What causes the formation of bone spurs and calcium deposits?

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In most cases, both bone spurs and calcium deposits are likely to form after an individual sustained an injury or can be part of the normal aging process. The bone spurs and calcium deposits can cause substantial pain and can even affect the mobility of a particular joint if they develop within or around them. Once the symptoms are severe or interferes with the daily activities of the individual, immediate emergency care is a must.

What are bone spurs?

Bone spurs are basically small-sized bony protrusions that form on bones. These spurs are usually smooth and located at the edges or ends of bones, especially when two bones join together to form a joint. The common locations where bone spurs develop include the knees, heels, elbows, fingers, neck, shoulders and the spine. Bone spurs can occur when the body attempts to heal damaged bone or cartilage.

Bone spurs
The common locations where bone spurs develop include the knees, heels, elbows, fingers, neck, shoulders and the spine.

It is important to note that not all bone spurs can cause pain. Some will only notice pain if a bone spur presses on a nerve, tissue or bone. The elderly are more susceptible to develop bone spurs but can also occur among young individuals especially athletes and dancers due to the stress placed on the ligaments, muscles and tendons. Additionally, bone spurs are likely to develop if the individual has certain conditions such as spinal stenosis, osteoarthritis, plantar fasciitis or spondylosis.

What are calcium deposits?

Calcium deposits are small, hard areas of calcium that tend to form once a tissue or bone has been stressed or damaged. Once an injury occurs, the calcium travels via the bloodstream to the injured area to help in repairing the damage. In some cases, the injured area will receive more calcium than what is needed. If this occurs, the extra calcium stays in the tissue or bone and eventually hardens into a deposit. These calcium deposits can develop in the arteries, organs, breasts, cartilage, joints and tendons.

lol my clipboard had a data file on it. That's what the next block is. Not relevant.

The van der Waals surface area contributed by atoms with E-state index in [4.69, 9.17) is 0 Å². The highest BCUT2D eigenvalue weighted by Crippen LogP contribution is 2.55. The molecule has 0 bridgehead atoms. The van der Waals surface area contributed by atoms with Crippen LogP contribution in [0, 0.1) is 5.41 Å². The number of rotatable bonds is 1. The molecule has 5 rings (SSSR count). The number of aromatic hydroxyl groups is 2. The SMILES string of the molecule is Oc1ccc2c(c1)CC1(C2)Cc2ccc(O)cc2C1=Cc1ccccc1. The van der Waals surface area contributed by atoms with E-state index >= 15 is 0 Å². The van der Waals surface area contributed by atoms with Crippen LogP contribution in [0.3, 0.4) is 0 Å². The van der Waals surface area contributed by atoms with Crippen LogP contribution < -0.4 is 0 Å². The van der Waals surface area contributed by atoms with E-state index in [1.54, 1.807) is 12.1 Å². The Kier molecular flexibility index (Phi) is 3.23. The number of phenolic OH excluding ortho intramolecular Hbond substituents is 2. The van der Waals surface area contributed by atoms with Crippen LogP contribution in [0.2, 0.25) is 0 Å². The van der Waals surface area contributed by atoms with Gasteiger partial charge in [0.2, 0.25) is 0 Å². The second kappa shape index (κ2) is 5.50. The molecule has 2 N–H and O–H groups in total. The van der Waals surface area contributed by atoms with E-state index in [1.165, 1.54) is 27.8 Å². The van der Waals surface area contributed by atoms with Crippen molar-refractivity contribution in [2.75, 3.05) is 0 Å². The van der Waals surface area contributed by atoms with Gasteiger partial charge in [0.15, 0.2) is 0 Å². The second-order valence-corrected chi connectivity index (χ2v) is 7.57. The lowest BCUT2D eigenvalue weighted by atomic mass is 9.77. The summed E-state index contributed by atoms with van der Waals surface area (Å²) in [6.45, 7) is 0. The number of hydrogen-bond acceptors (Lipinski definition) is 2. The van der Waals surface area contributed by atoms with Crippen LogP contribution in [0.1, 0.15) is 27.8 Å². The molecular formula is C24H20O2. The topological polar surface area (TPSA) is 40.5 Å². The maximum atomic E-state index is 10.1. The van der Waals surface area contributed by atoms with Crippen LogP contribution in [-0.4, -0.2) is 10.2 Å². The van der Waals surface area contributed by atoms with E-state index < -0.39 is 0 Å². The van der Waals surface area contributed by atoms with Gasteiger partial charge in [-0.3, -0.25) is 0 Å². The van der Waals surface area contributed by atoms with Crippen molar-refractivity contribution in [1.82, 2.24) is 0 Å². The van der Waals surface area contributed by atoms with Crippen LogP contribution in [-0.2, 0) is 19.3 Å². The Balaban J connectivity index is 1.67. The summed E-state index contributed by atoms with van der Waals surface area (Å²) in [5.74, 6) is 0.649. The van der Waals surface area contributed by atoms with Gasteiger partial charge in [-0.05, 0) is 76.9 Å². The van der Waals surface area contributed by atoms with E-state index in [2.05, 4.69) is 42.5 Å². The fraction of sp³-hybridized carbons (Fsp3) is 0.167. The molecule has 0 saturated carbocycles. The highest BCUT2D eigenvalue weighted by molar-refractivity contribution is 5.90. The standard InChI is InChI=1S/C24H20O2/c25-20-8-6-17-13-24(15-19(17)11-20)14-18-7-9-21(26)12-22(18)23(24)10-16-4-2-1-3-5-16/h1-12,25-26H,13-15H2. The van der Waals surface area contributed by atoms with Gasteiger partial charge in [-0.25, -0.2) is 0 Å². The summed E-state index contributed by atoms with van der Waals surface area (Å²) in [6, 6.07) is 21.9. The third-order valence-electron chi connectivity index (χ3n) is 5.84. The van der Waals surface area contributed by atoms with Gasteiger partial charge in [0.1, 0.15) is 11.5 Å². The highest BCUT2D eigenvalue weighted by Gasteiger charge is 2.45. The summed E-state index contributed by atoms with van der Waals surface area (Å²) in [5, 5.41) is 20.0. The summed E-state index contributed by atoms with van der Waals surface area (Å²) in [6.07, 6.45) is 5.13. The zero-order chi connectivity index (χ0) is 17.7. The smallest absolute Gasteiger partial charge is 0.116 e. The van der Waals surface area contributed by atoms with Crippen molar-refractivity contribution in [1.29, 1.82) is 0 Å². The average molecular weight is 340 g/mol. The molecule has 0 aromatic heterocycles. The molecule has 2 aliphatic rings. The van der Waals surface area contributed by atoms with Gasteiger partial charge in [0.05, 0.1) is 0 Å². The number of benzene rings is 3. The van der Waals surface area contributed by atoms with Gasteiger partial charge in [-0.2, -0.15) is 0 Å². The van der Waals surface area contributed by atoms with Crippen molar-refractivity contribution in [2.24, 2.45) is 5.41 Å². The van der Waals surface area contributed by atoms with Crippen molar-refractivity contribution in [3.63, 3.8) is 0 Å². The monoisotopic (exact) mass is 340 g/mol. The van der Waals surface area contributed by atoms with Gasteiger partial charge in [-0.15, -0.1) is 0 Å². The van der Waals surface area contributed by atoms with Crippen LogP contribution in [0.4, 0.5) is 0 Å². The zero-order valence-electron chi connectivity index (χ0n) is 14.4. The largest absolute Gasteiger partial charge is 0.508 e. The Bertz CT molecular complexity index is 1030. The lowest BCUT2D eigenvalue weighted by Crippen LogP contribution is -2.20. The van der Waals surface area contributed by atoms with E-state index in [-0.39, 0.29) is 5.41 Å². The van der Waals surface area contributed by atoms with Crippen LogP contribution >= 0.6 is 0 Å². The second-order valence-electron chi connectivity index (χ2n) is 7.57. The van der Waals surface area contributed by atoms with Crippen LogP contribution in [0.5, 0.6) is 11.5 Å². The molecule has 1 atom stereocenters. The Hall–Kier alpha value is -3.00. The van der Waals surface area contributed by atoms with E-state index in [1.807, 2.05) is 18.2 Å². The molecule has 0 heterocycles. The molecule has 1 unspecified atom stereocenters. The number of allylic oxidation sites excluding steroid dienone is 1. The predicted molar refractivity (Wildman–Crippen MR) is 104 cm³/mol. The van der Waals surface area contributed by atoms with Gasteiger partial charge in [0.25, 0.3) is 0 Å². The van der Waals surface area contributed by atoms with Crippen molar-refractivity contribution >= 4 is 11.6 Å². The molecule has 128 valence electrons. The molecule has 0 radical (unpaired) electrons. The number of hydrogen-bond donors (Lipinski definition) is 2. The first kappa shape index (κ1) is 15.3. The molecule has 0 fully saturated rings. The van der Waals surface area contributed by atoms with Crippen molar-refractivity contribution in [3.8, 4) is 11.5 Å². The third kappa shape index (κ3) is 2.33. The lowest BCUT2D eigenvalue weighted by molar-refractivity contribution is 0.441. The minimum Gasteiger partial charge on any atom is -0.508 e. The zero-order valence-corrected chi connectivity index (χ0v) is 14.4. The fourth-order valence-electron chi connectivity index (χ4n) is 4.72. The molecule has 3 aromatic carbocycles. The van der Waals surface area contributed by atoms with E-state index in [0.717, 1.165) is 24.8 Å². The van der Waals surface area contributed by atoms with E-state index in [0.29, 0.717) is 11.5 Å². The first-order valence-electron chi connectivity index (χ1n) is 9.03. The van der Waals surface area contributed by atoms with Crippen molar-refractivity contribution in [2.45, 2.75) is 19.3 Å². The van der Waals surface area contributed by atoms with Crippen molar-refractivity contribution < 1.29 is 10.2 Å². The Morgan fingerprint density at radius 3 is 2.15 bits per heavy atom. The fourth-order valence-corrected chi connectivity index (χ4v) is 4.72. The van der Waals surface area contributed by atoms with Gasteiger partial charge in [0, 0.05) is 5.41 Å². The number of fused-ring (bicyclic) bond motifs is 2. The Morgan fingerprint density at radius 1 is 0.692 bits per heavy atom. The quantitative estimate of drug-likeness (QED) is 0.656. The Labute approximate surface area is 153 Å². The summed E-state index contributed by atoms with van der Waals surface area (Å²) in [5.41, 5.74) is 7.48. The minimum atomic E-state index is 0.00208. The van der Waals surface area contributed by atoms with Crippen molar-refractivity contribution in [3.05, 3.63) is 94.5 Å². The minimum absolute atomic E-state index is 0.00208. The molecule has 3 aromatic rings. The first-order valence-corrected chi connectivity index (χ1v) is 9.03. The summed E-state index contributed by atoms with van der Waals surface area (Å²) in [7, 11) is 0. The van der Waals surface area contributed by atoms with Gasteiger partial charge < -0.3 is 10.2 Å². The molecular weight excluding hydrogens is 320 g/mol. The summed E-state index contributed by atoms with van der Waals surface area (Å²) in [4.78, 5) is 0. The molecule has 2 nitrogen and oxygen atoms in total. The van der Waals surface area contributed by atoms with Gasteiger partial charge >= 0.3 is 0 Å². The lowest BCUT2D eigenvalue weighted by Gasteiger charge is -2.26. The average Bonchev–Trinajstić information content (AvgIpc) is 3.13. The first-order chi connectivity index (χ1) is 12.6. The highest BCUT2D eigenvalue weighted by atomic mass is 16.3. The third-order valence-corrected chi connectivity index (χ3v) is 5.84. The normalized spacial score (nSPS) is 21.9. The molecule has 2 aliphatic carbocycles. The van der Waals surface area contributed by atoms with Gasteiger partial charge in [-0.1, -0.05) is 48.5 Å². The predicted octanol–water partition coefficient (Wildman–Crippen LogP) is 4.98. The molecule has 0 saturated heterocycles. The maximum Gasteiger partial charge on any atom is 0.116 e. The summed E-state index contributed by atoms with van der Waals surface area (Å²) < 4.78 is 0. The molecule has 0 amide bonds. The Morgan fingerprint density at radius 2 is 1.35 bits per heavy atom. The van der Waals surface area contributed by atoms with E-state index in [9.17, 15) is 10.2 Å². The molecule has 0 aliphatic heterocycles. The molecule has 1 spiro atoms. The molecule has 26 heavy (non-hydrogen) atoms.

In case a bone spur or calcium deposit is located within a joint or deep in a tissue, the individual will not notice any outward indications. The bone spurs that form close to the skin can appear as small bumps beneath the skin. Bone spurs that develops on joints such as in the knee or elbow can cause pain once they are moved.

As for calcium deposits, they can cause problems once they press against the nerves or tendons, resulting to pain as well as making movement a burdensome task.

Important consideration to bear in mind

Always remember that taking high amounts of vitamin D supplements can increase the risk for developing calcium deposits in the body. Excessive intake of vitamin D will trigger the intestines to absorb too much calcium, resulting to elevated levels of calcium in the blood. Once this occurs, the individual is more likely to develop calcium deposits especially in the heart or lungs.

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